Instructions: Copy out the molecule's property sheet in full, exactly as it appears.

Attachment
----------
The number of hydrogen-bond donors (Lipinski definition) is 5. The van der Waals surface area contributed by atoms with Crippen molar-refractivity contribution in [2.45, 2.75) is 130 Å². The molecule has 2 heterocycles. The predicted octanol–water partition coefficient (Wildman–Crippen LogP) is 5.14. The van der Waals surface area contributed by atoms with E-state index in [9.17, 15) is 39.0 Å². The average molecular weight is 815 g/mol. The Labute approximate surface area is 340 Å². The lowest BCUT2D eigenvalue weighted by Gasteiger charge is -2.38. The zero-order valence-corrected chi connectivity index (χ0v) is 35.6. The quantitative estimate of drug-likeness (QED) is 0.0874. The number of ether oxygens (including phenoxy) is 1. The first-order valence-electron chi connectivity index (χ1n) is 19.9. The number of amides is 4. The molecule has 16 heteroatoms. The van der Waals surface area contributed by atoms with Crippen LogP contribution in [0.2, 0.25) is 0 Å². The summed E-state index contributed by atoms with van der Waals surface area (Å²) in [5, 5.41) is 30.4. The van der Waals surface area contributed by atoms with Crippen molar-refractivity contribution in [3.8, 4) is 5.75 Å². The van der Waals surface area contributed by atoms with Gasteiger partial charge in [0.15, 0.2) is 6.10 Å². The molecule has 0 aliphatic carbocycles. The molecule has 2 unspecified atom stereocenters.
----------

The number of hydrogen-bond donors (Lipinski definition) is 5. The van der Waals surface area contributed by atoms with Crippen molar-refractivity contribution in [2.45, 2.75) is 130 Å². The molecule has 2 heterocycles. The predicted octanol–water partition coefficient (Wildman–Crippen LogP) is 5.14. The van der Waals surface area contributed by atoms with E-state index in [9.17, 15) is 39.0 Å². The average molecular weight is 815 g/mol. The Labute approximate surface area is 340 Å². The lowest BCUT2D eigenvalue weighted by Gasteiger charge is -2.38. The zero-order valence-corrected chi connectivity index (χ0v) is 35.6. The quantitative estimate of drug-likeness (QED) is 0.0874. The number of ether oxygens (including phenoxy) is 1. The first-order valence-electron chi connectivity index (χ1n) is 19.9. The number of amides is 4. The molecule has 16 heteroatoms. The van der Waals surface area contributed by atoms with Crippen LogP contribution in [0.2, 0.25) is 0 Å². The summed E-state index contributed by atoms with van der Waals surface area (Å²) in [5, 5.41) is 30.4. The van der Waals surface area contributed by atoms with Crippen molar-refractivity contribution in [3.8, 4) is 5.75 Å². The van der Waals surface area contributed by atoms with Gasteiger partial charge in [0.15, 0.2) is 6.10 Å². The molecule has 0 aliphatic carbocycles. The molecule has 2 unspecified atom stereocenters.